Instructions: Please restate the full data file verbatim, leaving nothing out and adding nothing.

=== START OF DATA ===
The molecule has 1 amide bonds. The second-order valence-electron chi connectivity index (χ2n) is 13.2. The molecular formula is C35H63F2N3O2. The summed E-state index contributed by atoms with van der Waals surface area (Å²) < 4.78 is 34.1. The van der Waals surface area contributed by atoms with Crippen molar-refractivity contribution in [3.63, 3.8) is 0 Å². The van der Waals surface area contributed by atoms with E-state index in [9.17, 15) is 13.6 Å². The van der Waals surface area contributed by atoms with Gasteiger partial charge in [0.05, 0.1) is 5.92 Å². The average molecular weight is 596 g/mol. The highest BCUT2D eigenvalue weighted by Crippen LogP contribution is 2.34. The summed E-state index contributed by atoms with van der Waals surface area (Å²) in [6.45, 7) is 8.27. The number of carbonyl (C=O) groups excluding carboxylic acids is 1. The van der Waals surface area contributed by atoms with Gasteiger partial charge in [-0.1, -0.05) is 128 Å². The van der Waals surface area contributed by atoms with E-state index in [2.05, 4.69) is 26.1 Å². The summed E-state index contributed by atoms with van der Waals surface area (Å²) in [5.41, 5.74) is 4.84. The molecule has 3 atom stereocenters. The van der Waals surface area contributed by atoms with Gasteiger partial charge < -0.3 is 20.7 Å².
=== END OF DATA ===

The molecule has 1 amide bonds. The second-order valence-electron chi connectivity index (χ2n) is 13.2. The molecular formula is C35H63F2N3O2. The summed E-state index contributed by atoms with van der Waals surface area (Å²) < 4.78 is 34.1. The van der Waals surface area contributed by atoms with Crippen molar-refractivity contribution in [3.63, 3.8) is 0 Å². The van der Waals surface area contributed by atoms with E-state index in [9.17, 15) is 13.6 Å². The van der Waals surface area contributed by atoms with Gasteiger partial charge in [0.05, 0.1) is 5.92 Å². The average molecular weight is 596 g/mol. The highest BCUT2D eigenvalue weighted by Crippen LogP contribution is 2.34. The summed E-state index contributed by atoms with van der Waals surface area (Å²) in [6.45, 7) is 8.27. The number of carbonyl (C=O) groups excluding carboxylic acids is 1. The van der Waals surface area contributed by atoms with Gasteiger partial charge in [-0.1, -0.05) is 128 Å². The van der Waals surface area contributed by atoms with E-state index in [2.05, 4.69) is 26.1 Å². The summed E-state index contributed by atoms with van der Waals surface area (Å²) in [5.41, 5.74) is 4.84. The molecule has 3 atom stereocenters. The van der Waals surface area contributed by atoms with Gasteiger partial charge < -0.3 is 20.7 Å².